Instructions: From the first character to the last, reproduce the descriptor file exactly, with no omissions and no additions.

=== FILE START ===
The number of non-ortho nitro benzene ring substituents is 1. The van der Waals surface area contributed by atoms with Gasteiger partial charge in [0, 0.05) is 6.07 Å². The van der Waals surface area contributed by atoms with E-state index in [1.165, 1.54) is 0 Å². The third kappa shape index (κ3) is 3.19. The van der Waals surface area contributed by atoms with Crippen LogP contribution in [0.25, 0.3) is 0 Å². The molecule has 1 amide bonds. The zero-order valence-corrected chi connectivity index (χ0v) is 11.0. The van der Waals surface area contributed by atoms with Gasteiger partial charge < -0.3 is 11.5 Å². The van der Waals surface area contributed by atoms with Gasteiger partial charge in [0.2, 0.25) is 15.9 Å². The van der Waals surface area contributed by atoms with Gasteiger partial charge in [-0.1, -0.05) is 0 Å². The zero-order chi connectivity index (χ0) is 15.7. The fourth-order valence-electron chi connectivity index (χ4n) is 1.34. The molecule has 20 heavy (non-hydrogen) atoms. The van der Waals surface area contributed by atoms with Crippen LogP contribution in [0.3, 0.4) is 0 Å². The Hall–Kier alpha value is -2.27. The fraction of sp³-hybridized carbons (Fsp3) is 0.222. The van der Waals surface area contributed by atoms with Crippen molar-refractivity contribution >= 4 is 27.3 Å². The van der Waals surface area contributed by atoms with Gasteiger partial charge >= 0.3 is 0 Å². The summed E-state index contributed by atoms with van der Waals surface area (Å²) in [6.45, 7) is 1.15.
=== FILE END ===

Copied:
The number of non-ortho nitro benzene ring substituents is 1. The van der Waals surface area contributed by atoms with Gasteiger partial charge in [0, 0.05) is 6.07 Å². The van der Waals surface area contributed by atoms with E-state index in [1.165, 1.54) is 0 Å². The third kappa shape index (κ3) is 3.19. The van der Waals surface area contributed by atoms with Crippen LogP contribution in [0.25, 0.3) is 0 Å². The molecule has 1 amide bonds. The zero-order valence-corrected chi connectivity index (χ0v) is 11.0. The van der Waals surface area contributed by atoms with Gasteiger partial charge < -0.3 is 11.5 Å². The van der Waals surface area contributed by atoms with Gasteiger partial charge in [0.2, 0.25) is 15.9 Å². The van der Waals surface area contributed by atoms with Gasteiger partial charge in [-0.1, -0.05) is 0 Å². The zero-order chi connectivity index (χ0) is 15.7. The fourth-order valence-electron chi connectivity index (χ4n) is 1.34. The molecule has 20 heavy (non-hydrogen) atoms. The van der Waals surface area contributed by atoms with Crippen LogP contribution in [0.3, 0.4) is 0 Å². The Hall–Kier alpha value is -2.27. The fraction of sp³-hybridized carbons (Fsp3) is 0.222. The van der Waals surface area contributed by atoms with Crippen molar-refractivity contribution >= 4 is 27.3 Å². The van der Waals surface area contributed by atoms with Gasteiger partial charge >= 0.3 is 0 Å². The summed E-state index contributed by atoms with van der Waals surface area (Å²) in [6.45, 7) is 1.15.